How you might be making yourself lactose intolerant without realising


In a bid to become ‘healthier’, it’s not uncommon these days for people to try cutting entire food groups out of their diet. Doctors and nutritional experts have long warned against moves like this, however, because it usually means you’re not getting access to all the nutrients you need. But it seems there’s also another concerning repercussion of cutting things out of your diet completely; inadvertently making yourself lactose intolerant.

People often try removing dairy from their diet if they’re experiencing skin-related issues, while others ditch it because they believe it’ll help them lose weight (this isn’t necessarily the case), but according to a Professor of Nutrition Policy, Dennis Savaiano, PhD, it could actually result in a lactose intolerance.

Cheese would be a struggle with lactose intolerance

In order to digest lactose products, we need the enzyme lactase, but Savaiano notes that about three-quarters of the world’s population are already ‘lactose maldigesters’, meaning they don’t produce much lactase on their own.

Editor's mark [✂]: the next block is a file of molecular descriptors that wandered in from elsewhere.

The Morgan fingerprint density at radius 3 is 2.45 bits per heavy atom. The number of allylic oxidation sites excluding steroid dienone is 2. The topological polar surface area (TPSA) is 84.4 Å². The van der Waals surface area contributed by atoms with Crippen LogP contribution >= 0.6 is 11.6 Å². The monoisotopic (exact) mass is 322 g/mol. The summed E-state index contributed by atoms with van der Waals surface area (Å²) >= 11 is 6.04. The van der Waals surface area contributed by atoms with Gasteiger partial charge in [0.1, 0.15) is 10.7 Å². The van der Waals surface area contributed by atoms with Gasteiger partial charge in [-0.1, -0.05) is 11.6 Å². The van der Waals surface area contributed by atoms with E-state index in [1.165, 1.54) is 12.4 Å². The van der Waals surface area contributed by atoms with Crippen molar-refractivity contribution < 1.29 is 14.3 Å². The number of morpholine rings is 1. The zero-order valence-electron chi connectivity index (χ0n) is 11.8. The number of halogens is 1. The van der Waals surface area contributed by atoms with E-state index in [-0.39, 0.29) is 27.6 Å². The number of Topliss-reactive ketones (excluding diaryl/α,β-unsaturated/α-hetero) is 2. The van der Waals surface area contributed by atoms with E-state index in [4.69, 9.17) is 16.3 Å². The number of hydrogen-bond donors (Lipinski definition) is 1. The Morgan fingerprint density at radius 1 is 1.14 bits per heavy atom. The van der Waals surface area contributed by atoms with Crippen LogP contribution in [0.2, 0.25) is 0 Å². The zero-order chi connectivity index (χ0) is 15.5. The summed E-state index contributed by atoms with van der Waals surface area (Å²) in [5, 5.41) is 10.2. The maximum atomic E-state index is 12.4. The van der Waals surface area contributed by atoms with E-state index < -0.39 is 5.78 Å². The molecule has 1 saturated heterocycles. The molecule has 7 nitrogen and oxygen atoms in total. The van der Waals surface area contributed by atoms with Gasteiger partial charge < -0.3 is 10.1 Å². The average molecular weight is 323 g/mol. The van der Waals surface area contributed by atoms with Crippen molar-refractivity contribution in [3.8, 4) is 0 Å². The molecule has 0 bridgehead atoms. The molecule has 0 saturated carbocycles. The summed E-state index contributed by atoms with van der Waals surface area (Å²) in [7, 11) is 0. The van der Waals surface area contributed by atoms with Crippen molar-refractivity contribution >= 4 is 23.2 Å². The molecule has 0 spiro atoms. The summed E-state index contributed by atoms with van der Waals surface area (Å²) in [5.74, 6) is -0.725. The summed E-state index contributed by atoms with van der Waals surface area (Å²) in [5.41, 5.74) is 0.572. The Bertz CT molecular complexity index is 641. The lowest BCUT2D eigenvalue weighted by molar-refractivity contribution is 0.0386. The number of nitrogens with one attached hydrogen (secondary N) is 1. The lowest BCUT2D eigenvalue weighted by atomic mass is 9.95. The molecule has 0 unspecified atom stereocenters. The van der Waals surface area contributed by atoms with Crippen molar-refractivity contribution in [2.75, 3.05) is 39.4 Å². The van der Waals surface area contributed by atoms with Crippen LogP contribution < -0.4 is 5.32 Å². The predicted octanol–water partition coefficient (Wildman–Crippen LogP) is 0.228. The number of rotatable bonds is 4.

The only way to encourage the production of lactase is by eating more dairy, the expert explained to Well and Good. “Individuals who are used to eating lactose in their diet have more lactase enzyme [than people don’t eat lactose-containing foods] — we think six to eight times more — and are more efficient at digesting it so they don’t get symptoms,” Savaiano said.

Following that thinking, it makes sense that people who withhold dairy from their diet don’t have a proper capability to digest it, resulting in symptoms of lactose intolerance including flatulence, diarrhoea, bloating, cramps and nausea.

According to Savaiano, it is possible to reintroduce dairy into your diet, however. Research he conducted recently proved that it is possible, as he explained:

“We took [maldigesters] and either fed them lactose in water three times a day with their meals [for 10 days], or sugar water three times a day with their meals. And what we saw is that as we fed them lactose in water, their colon bacteria adapted to produce far more lactase activity, and their maldigestion went down dramatically.”

So if you’ve been hooked on almond milk for ages, it might be worth gradually reintroducing cow’s milk into your diet more regularly if you don’t want to suffer every time you order a cheese board. Just a thought.

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